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Tuesday, October 6, 2009

Unseen Abuse Of Holy Communion?

Many parishes, if not perhaps every one, has a 'ministry' of Extraordinary Ministers of Holy Communion distributing Holy Communion to nursing homes, hospitals and shut-ins. While this is a noble and worthy practice, one that is depicted in Scriptures, I've often wondered how extent abuse of the sacrament might be. This is nothing like bringing meals to a sick person - this is presenting the Lord of Creation under the appearance of bread to fellow Catholics who would normally be deprived of reception.

I've never been an EMHC, and I don't believe to be called to be one. So I've never gone through any training, or preparation of any kind to become one. So my question is an honest one - it's being asked snark-free. Is there a greater danger of abuse to the Sacrament in this practice than during a Mass? Granted, no one knows the state of any other individual's soul when they present themselves for Communion. But when distributing outside Mass, is there an obligation on the part of the EMHC to ascertain a person's worthiness?

Which leads to my next question - if that's the case, then wouldn't a priest be more appropriate? I personally believe that distributing Holy Communion outside of Mass ought to be restricted to priests and deacons - and while this seems impractical given the low numbers of ordained available to do this - though I believe there ought to be sufficient numbers of retired priests capable of performing this duty, and even non-diocesan priests as well - so that the opportunity for abuse can be mitigated.

What abuse am I talking about? Well, read the following, and come to your own conclusions. I've extracted a couple excerpts from an article at US Catholic On Call: An Excerpt From Paul Wilkes' "In Due Season".

...Over the many Thursdays that followed, I gave Holy Communion to some 4,000 people. I was honored to touch the faces of the living and the newly dead. I was welcomed and was occasionally angrily told to leave. I stood with a spouse whose loved one had just received a terminal diagnosis. I was in the room when all tests came back negative. Each Thursday morning offered me a time to be humbled and dazzled by the deep faith of these men and women. Through these patients I came to a clearer understanding of my own life, my church, and my God.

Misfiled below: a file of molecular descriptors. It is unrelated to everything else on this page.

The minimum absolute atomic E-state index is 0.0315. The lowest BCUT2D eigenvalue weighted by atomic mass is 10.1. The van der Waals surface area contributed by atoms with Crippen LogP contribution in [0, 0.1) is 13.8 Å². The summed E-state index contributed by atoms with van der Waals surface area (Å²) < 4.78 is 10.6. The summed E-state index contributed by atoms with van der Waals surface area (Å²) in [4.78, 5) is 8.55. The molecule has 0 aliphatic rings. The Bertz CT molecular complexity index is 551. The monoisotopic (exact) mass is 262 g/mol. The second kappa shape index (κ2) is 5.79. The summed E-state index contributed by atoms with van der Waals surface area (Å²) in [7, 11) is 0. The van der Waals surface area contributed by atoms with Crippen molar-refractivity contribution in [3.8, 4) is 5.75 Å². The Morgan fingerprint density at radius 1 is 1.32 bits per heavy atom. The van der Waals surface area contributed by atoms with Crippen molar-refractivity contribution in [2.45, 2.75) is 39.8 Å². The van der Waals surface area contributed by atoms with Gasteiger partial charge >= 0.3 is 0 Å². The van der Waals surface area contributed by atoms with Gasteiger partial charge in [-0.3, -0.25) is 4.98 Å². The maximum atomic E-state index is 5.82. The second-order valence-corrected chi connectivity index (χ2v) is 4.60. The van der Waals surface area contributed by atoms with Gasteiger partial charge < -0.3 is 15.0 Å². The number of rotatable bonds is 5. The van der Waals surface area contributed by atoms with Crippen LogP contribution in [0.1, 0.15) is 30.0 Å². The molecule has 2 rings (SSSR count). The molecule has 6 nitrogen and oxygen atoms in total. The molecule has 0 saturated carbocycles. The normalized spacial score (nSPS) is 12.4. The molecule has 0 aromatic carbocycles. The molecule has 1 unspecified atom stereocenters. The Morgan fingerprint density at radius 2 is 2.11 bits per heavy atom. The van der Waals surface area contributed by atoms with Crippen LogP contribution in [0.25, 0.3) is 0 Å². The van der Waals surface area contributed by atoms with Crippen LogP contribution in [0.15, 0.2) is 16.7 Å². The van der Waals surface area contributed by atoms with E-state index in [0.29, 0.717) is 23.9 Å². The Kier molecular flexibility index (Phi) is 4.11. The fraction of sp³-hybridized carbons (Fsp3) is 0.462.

What follows is taken from various visits, but let us call it a richly representative Thursday, for each Thursday presented its own unique chapter in the book of lives.

[...]

In Room 940 is Edna, a black woman in her 50s, who when I introduce myself ("Good morning; Paul Wilkes from St. Mary with Holy Communion for you") immediately apologizes that she's been away from the church, but assures me she is coming back. It is a frequent first volley: Guilt finely honed by my church.

I look into her bright eyes and say, "Well, I wouldn't worry too much about that right now, Edna; the church has come to you. We deliver!" She smiles.

I come closer to her bed. Is this 8 o'clock in the morning in Room 940, or is it the vineyard at day's end? And didn't the vineyard owner see that the needs of those who hadn't had the opportunity to put in a full day's work are really no different from those who had worked all day long? Each needed to be fed, each acknowledged as having done their best, having given their time, with whatever abilities they had.

The popular "What Would Jesus Do?" litmus test-both a subterfuge for appalling abuse and grounds for grace-filled acts-might seem a bit facile a way to guide my actions. But, quite honestly, it seems to make more pastoral sense than the third degree recommended by my Grand Inquisitor eucharistic instructor. Well, what would Jesus do? I am not Jesus, so I can't know for sure. And I am not a priest, so I cannot hear her Confession, which she might normally do before receiving Communion. But does a simple Act of Contrition rising up from this hospital bed from a woman in an advanced stage of respiratory failure and pneumonia not reach the ear of God?